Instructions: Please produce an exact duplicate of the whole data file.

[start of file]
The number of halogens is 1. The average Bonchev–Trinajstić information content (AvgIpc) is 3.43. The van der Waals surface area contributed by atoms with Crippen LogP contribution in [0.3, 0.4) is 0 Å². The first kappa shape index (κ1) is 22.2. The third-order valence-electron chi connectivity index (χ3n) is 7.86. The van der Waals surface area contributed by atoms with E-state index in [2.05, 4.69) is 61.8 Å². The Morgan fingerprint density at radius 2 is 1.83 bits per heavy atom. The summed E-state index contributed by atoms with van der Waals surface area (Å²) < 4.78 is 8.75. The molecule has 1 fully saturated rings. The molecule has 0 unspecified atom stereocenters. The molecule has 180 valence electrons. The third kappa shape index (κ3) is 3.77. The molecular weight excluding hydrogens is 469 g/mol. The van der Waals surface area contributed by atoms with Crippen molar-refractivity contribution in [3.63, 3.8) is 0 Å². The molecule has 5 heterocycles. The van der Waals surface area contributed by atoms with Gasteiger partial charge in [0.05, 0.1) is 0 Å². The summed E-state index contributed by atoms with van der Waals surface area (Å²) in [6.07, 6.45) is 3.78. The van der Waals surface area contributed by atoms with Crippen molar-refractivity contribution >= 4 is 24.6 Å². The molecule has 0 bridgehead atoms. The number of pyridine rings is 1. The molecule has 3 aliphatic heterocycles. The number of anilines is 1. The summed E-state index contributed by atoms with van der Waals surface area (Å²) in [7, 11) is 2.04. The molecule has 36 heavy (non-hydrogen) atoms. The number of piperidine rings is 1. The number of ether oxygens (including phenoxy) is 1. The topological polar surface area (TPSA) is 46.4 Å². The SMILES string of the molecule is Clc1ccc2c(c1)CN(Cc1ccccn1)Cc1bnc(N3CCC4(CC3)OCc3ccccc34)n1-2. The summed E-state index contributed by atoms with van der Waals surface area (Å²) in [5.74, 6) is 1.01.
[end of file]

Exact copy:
The number of halogens is 1. The average Bonchev–Trinajstić information content (AvgIpc) is 3.43. The van der Waals surface area contributed by atoms with Crippen LogP contribution in [0.3, 0.4) is 0 Å². The first kappa shape index (κ1) is 22.2. The third-order valence-electron chi connectivity index (χ3n) is 7.86. The van der Waals surface area contributed by atoms with E-state index in [2.05, 4.69) is 61.8 Å². The Morgan fingerprint density at radius 2 is 1.83 bits per heavy atom. The summed E-state index contributed by atoms with van der Waals surface area (Å²) < 4.78 is 8.75. The molecule has 1 fully saturated rings. The molecule has 0 unspecified atom stereocenters. The molecule has 180 valence electrons. The third kappa shape index (κ3) is 3.77. The molecular weight excluding hydrogens is 469 g/mol. The van der Waals surface area contributed by atoms with Crippen molar-refractivity contribution in [3.63, 3.8) is 0 Å². The molecule has 5 heterocycles. The van der Waals surface area contributed by atoms with Gasteiger partial charge in [0.05, 0.1) is 0 Å². The summed E-state index contributed by atoms with van der Waals surface area (Å²) in [6.07, 6.45) is 3.78. The van der Waals surface area contributed by atoms with Crippen molar-refractivity contribution >= 4 is 24.6 Å². The molecule has 0 bridgehead atoms. The number of pyridine rings is 1. The molecule has 3 aliphatic heterocycles. The number of anilines is 1. The summed E-state index contributed by atoms with van der Waals surface area (Å²) in [7, 11) is 2.04. The molecule has 36 heavy (non-hydrogen) atoms. The number of piperidine rings is 1. The number of ether oxygens (including phenoxy) is 1. The topological polar surface area (TPSA) is 46.4 Å². The SMILES string of the molecule is Clc1ccc2c(c1)CN(Cc1ccccn1)Cc1bnc(N3CCC4(CC3)OCc3ccccc34)n1-2. The summed E-state index contributed by atoms with van der Waals surface area (Å²) in [5.74, 6) is 1.01.